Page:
Alexander Romanov Signs with the Montreal Canadiens

It is no secret that the Montreal Canadiens blue line is in desperate need of help on the left side. There is a serious lack of a defender who can eat up minutes playing reliably on a top pairing against the top forwards in the NHL. So, when Alexander Romanov began to grab the attention of Habs fans in the two years since his draft day, it’s no wonder they were salivating to have him sign with the Canadiens.

Related: Remembering the Canadiens’ 2010 Playoff Run

General manager Marc Bergevin finally delivered and signed Romanov on May 8, 2020, and fans rejoiced. With the league in a pause due to the COVID-19 pandemic, it is uncertain when Romanov will begin his three-year, entry-level contract (ELC). If the season resumes now, his first year of his ELC will be burned off in the few remaining games. If the season is canceled, Romanov will begin his contract next season.


At the 2018 Draft in Dallas, selecting the 5-foot-11, 186-pound Romanov was seen as a reach by assistant general manager Trevor Timmins. Romanov was the 115th ranked European skater by NHL Central Scouting, however, he was selected in the second round at No. 38 overall.

Alexander Romanov Montreal Canadiens
Alexander Romanov, Montreal Canadiens, 2018 NHL Draft (Amy Irvin / The Hockey Writers)

In his draft year, Romanov played for Russia at the World Junior A Challenge held in Truro, Nova Scotia. Despite a fourth-place finish by Russia, Romanov left the tournament with four goals in as many games and demonstrated his style of play would be able to translate to the North American style enough to leave Timmins impressed. Timmins told reporters in Dallas after the draft,

Right there, you could see it was on the smaller ice in Truro, N.S., and he really stepped his game up and played really well there, with less time and space, he showed us that he could make quick decisions with the puck. And he plays physical. He does it all.

Trevor Timmins (from ‘Alexander Romanov was a surprise pick by Canadiens at NHL Draft, Montreal Gazette, 06/28/2018)


Once drafted, it became imperative to develop Romanov to help solidify the Canadiens’ future blueline. His style of play has been described as a mix of physicality similar to that of former Canadiens defender Alexei Emelin and that of Habs legend, Andrei Markov.

Andrei Markov
Andrei Markov (Icon SMI)

Others have compared Romanov to former Detroit Red Wings Vladimir Konstantinov. Before his career was cut short in an automobile accident in 1997, Konstantinov was a physical two-way defender who played big minutes in all situations. The expectations from the Canadiens are that Romanov is going to develop into a solid two-way defender, they feel he is already NHL-ready and even have a nickname for him, “the Assassin.”

Since his draft, he has also raised expectations among the Canadiens fanbase. His performances in the last two World Junior Championships where he helped Russia win bronze and silver medals were outstanding. In the 2019 Championships, he had eight points in seven games and was named the tournament’s top defender. He followed that up in 2020 with six points in seven games while playing a key role as Russia’s top defenseman in all situations.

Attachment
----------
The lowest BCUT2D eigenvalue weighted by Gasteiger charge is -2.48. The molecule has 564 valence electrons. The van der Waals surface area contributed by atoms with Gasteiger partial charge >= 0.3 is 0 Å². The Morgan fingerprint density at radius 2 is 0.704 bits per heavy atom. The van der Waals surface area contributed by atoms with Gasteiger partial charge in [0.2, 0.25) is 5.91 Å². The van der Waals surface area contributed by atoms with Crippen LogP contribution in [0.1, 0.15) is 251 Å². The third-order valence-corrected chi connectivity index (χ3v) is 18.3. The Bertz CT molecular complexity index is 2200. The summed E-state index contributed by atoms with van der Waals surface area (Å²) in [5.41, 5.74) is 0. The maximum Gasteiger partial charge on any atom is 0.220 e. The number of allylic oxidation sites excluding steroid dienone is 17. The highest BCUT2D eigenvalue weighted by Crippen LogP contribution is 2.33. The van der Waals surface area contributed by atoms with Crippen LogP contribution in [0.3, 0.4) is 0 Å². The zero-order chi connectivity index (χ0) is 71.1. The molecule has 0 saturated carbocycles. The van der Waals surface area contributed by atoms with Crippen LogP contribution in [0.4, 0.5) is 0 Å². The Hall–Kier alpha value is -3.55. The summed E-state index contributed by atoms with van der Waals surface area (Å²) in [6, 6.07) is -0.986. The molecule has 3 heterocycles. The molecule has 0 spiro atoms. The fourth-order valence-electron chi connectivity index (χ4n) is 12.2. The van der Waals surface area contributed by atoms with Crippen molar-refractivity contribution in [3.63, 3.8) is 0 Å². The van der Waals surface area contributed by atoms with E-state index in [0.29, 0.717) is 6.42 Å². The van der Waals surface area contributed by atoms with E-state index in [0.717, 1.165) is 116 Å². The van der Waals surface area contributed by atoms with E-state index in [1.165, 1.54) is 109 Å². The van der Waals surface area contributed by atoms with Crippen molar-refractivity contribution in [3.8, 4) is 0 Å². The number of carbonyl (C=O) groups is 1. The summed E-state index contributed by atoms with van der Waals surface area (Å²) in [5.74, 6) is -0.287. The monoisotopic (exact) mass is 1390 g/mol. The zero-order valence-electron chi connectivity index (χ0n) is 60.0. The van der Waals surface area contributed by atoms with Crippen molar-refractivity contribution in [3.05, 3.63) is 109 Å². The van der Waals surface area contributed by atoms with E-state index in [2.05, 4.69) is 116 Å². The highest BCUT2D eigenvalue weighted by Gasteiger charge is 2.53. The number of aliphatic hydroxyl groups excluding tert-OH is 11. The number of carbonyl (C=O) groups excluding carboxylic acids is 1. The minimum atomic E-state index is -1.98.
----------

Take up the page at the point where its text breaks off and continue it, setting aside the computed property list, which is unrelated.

Related: The Story of My Russian KHL Odyssey

Playing against his peers on the smaller ice surfaces, Romanov was able to display his physicality, his mobility, his defensive acumen and his offensive skills. It’s not unheard of for KHL teams to dedicate less time and resources on younger players who are known to be going to North America, yet, for some fans, his play in the KHL for CSKA Moscow will still be an issue. While it is true that his ice time was limited, Romanov wasn’t able to produce much offence while playing professionally on the larger ice surfaces there.

Alexander Romanov Team Russia
Alexander Romanov (Photo by Rich Lam/Getty Images)

For those who are concerned, his style of play is already better suited for the North American style game, making his transition a little easier. Defensively, he’s also seen as NHL-ready as Bergevin has already stated he could fill a third-pairing role with the team. Also, Romanov is very confident and clearly wanted to play in the NHL but knows he will need to earn his spot on the roster

I’m ready to play in the AHL. I’m ready to play in the NHL. I’m ready to play in North America.

Alexander Romanov


As mentioned, Romanov arrives with much fanfare. There is also an expectation from management that in a few years he becomes a top-pair defender who eats minutes in all situations, which is exciting news for fans, however, even in Montreal, fans can sometimes be impatient.

Fans must temper expectations – it’s ok to be excited about Romanov’s arrival. But Habs fans need to be realistic – at 20 years old, he won’t be the solution to the left side. He will have flashes of brilliance, but he will also go through difficult periods. It will take time for him to reach his potential. Bergevin made that point in an interview with La Presse just after the trade deadline.

He’ll be a defenseman who, at 23, 24 years old, will give us 24, 25 minutes against the best opposing lines, the type of defenseman who we’ll put on the ice to protect a lead or play the last 30 seconds of a power play when you know the opposing team is coming with their big line.

Marc Bergevin

The Canadiens may have discovered a draft gem thanks to Timmins, the scouting staff and the European Combines. However, it remains to be seen how Romanov will handle professional hockey in North America. If he does become the next Konstantinov, the solution to the top pair on the left side will have been solved internally. The problem for the Habs is the fact it may take the full three years of the ELC before that happens. That being said, fans can still enjoy watching a budding star fulfill his dream of playing in the NHL.